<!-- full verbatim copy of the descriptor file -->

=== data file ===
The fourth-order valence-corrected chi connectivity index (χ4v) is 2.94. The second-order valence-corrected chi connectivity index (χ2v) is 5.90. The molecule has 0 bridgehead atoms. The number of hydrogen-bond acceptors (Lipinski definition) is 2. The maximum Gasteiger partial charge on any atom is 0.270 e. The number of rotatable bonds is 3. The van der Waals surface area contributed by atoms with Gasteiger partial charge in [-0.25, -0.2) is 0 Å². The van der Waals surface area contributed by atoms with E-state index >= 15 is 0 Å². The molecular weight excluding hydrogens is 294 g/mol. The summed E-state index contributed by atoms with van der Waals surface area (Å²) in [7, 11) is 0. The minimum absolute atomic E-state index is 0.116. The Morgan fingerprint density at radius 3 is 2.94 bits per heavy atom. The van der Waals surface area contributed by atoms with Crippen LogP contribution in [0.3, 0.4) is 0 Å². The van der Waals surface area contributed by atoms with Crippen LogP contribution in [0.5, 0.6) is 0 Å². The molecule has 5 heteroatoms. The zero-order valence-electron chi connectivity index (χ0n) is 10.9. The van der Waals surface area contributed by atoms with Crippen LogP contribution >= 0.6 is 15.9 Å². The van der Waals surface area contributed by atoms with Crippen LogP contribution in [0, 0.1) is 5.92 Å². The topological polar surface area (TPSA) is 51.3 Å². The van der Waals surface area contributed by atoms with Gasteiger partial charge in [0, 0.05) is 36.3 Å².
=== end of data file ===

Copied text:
The fourth-order valence-corrected chi connectivity index (χ4v) is 2.94. The second-order valence-corrected chi connectivity index (χ2v) is 5.90. The molecule has 0 bridgehead atoms. The number of hydrogen-bond acceptors (Lipinski definition) is 2. The maximum Gasteiger partial charge on any atom is 0.270 e. The number of rotatable bonds is 3. The van der Waals surface area contributed by atoms with Gasteiger partial charge in [-0.25, -0.2) is 0 Å². The van der Waals surface area contributed by atoms with E-state index >= 15 is 0 Å². The molecular weight excluding hydrogens is 294 g/mol. The summed E-state index contributed by atoms with van der Waals surface area (Å²) in [7, 11) is 0. The minimum absolute atomic E-state index is 0.116. The Morgan fingerprint density at radius 3 is 2.94 bits per heavy atom. The van der Waals surface area contributed by atoms with Crippen LogP contribution in [0.3, 0.4) is 0 Å². The van der Waals surface area contributed by atoms with Crippen LogP contribution in [0.5, 0.6) is 0 Å². The molecule has 5 heteroatoms. The zero-order valence-electron chi connectivity index (χ0n) is 10.9. The van der Waals surface area contributed by atoms with Crippen LogP contribution >= 0.6 is 15.9 Å². The van der Waals surface area contributed by atoms with Crippen LogP contribution in [0, 0.1) is 5.92 Å². The topological polar surface area (TPSA) is 51.3 Å². The van der Waals surface area contributed by atoms with Gasteiger partial charge in [0, 0.05) is 36.3 Å².